First of all, borosilicate glass powder (55% by weight) and alumina powder (45% by weight) were mixed to prepare a raw material. Approximately 14 parts by weight of an aqueous organic binder containing a modified acryl resin as a main component, approximately 75 parts by weight of water (solvent) and 0.3 part by weight of an ammonium acrylate based dispersing agent were added to 100 parts by weight of the raw material and they were sufficiently mixed through a ball mill. The slurry thus prepared was poured out over a carrier tape, and was shaped into a sheet having a uniform thickness and was then dried by a doctor blade method. Consequently, a green sheet was finished. The green sheet was divided into green sheet pieces having a proper size. Each green sheet piece was densified and fired in an electric furnace. In the firing to be carried out here, a furnace temperature was raised from a room temperature to approximately 500° C. at a temperature raising rate of 100° C./h and was maintained this temperature for two hours, and furthermore, was raised to a maximum temperature of approximately 890° C. at a temperature raising rate of 100° C./h and was maintained the temperature for two hours (S50).

A conductor pattern to be a wiring layer of a thick film ceramic board was screen printed with a conductor paste over the surface of each glass ceramic board thus fabricated (S51). The conductor paste to be used was obtained which has an appropriate viscosity by adding a proper amount of organic vehicle (polysaccharides such as cellulose) and an organic solvent (terpineol or the like) to conductor powder containing 1 wt % of platinum powder or palladium powder and 99 wt % of a silver particle which have a specific surface area of 0.3 m2/g to 3.0 m2/g. As a matter of course, no glass was contained.

Next, the conductor pattern of the surface of each glass ceramic board was fired in the air at a temperature of ±50° C. of the softening point of the borosilicate glass contained in the glass ceramic board (S52). When a wiring layer was thus formed, it was coated with a glass paste having a low dielectric constant (S53) and the glass paste was fired. Consequently, an insulating layer was formed on the wiring layer (S54). By alternately repeating the process for forming the wiring layer (S51 and S52) and the process for forming the insulating layer (S53 and S54), the wiring was multilayered.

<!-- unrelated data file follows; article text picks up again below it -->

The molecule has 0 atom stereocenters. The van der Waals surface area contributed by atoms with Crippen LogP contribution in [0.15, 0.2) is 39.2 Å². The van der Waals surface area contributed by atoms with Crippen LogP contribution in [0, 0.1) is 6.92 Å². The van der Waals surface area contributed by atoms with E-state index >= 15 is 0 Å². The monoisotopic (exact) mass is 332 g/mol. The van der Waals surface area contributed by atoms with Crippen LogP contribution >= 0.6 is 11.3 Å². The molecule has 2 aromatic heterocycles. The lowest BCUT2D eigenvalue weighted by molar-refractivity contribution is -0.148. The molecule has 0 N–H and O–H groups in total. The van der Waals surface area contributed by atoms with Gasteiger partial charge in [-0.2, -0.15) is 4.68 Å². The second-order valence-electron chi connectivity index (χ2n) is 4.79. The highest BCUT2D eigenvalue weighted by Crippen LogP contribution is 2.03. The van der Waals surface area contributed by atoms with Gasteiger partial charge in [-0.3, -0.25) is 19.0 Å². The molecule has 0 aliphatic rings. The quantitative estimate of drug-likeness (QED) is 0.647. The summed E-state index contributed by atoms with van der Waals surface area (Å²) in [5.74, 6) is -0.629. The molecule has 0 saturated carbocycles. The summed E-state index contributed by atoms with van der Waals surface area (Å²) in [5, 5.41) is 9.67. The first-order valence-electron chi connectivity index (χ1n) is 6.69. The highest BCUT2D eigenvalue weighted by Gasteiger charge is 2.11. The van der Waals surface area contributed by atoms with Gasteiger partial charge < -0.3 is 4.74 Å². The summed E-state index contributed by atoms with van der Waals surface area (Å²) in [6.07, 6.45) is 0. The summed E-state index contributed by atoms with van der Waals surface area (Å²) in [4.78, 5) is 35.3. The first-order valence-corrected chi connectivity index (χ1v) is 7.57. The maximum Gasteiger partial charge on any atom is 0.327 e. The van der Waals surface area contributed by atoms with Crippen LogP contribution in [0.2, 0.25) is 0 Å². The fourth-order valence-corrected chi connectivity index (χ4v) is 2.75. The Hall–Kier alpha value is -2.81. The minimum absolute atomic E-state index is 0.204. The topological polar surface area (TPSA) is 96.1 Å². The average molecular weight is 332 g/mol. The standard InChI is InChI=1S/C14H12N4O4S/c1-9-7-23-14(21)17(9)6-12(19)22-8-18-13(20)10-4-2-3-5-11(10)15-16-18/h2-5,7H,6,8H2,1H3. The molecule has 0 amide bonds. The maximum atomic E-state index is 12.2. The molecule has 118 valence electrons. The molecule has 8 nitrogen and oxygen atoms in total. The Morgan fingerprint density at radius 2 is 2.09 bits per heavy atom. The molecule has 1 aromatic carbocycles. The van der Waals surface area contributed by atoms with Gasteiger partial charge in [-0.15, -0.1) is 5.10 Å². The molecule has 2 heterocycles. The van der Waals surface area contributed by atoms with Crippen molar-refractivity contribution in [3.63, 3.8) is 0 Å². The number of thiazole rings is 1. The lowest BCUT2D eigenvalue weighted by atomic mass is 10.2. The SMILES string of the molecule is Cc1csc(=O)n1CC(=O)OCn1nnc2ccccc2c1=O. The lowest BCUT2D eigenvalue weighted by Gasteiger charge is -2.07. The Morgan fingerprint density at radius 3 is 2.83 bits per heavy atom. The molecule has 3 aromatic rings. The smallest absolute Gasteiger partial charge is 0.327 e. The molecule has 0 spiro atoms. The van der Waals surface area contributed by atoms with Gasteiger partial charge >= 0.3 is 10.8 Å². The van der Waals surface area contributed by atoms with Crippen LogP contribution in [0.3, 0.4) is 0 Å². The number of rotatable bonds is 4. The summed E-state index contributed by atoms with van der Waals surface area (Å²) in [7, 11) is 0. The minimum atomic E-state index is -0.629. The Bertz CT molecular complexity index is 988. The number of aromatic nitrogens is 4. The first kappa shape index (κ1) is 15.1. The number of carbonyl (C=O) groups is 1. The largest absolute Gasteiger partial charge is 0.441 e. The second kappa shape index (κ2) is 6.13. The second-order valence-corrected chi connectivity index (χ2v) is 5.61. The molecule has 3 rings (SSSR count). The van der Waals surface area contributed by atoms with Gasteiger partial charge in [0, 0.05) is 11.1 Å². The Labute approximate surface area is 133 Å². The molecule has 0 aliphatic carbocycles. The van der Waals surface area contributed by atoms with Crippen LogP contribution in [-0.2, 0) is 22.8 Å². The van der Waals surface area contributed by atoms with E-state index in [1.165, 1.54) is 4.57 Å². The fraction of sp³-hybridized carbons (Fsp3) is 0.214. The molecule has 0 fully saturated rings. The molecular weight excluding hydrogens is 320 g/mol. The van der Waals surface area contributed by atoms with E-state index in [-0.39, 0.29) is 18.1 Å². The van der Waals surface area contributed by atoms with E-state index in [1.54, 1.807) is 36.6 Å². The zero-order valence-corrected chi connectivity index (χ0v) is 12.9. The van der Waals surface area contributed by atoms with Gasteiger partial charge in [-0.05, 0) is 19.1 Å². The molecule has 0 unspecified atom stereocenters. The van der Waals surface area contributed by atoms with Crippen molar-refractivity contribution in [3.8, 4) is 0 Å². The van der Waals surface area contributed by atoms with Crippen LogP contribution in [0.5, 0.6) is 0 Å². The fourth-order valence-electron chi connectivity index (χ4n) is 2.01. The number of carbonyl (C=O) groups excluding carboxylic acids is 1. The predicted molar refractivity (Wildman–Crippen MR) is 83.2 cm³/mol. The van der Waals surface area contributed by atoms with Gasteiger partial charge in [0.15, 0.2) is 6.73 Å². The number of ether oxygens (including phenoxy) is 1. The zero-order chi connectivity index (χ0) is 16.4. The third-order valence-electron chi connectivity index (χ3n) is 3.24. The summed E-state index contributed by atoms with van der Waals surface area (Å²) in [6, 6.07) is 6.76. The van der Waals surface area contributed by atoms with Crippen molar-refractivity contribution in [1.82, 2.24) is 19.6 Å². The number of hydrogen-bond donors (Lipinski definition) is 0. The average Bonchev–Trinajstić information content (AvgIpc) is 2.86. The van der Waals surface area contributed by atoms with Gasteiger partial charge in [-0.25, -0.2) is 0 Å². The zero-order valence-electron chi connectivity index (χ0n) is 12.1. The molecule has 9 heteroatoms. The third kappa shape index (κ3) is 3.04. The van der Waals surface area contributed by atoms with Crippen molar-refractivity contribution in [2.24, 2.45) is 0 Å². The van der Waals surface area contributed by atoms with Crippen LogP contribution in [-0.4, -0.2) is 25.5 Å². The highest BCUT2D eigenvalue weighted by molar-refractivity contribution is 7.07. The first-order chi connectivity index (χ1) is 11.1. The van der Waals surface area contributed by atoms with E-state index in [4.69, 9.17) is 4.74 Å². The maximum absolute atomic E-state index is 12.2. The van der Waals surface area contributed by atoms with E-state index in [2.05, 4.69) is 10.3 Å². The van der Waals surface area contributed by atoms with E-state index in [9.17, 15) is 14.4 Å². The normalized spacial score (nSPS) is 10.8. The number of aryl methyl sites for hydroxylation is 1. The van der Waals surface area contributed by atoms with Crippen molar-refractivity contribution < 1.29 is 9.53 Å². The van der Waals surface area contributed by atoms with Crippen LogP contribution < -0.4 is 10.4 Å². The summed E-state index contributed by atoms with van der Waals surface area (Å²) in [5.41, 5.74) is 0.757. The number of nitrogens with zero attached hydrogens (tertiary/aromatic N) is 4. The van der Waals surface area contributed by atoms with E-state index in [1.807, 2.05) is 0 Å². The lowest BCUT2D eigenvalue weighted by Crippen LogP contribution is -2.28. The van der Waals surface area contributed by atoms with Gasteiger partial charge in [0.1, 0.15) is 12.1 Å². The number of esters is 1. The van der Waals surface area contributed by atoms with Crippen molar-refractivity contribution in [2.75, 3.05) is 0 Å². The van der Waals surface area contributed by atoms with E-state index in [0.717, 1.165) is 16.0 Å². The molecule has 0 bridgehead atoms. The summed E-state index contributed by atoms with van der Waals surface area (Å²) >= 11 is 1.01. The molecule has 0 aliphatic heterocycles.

Furthermore, a conductor pattern to be a component-mounting pad and a terminal pad was screen printed on the surface of the uppermost insulating layer of each glass ceramic board through a conductor paste having the same composition as that of the conductor paste used in the formation of the wiring layer (S55). The conductor pattern was fired at a temperature of ±50° C. of the softening point of the borosilicate glass contained in the glass ceramic board. Consequently, the component-mounting pad and the terminal pad were formed (S56). Consequently, a thick film ceramic board was completed.

By the use of the silver solder paste containing 3.5 wt % of tin, printing was carried out on the component-mounting pad of each thick film ceramic board thus finished (S57). Then, each solder paste was heated to approximately 240° C. in a reflow furnace to be subjected to reflow in such a state that the LSI-mounting surface was in contact with the solder paste. Consequently, the LSI was mounted on each hick film ceramic board (S58).

Furthermore, a gold wire having a diameter of 30 μm was bonded onto the terminal pad and the terminal of the LSI of each thick film ceramic board by an ultrasonic thermo-compression bonding method, respectively (S59). Consequently, an electronic component was finished.

While screen printing was carried out with the conductor paste on the surface of the uppermost insulating layer which has been fired and was then fired to form the bonding pad in the above description, it was not necessary to always apply such a way. For example, as shown in FIG. 6, the process for firing the glass paste to be the uppermost layer (corresponding to S54 in FIG. 5) may be omitted to print with the conductor paste a conductor pattern to be the bonding pad on the glass paste to be the uppermost insulating layer (S55′) and the glass paste and the conductor paste may be collectively fired (S56′). Other processes in FIG. 6 are the same as the processes having the same reference numerals in FIG. 5.

Moreover, while the thick film processing is used in the above description, a sheet lamination method may be utilized as will be described below.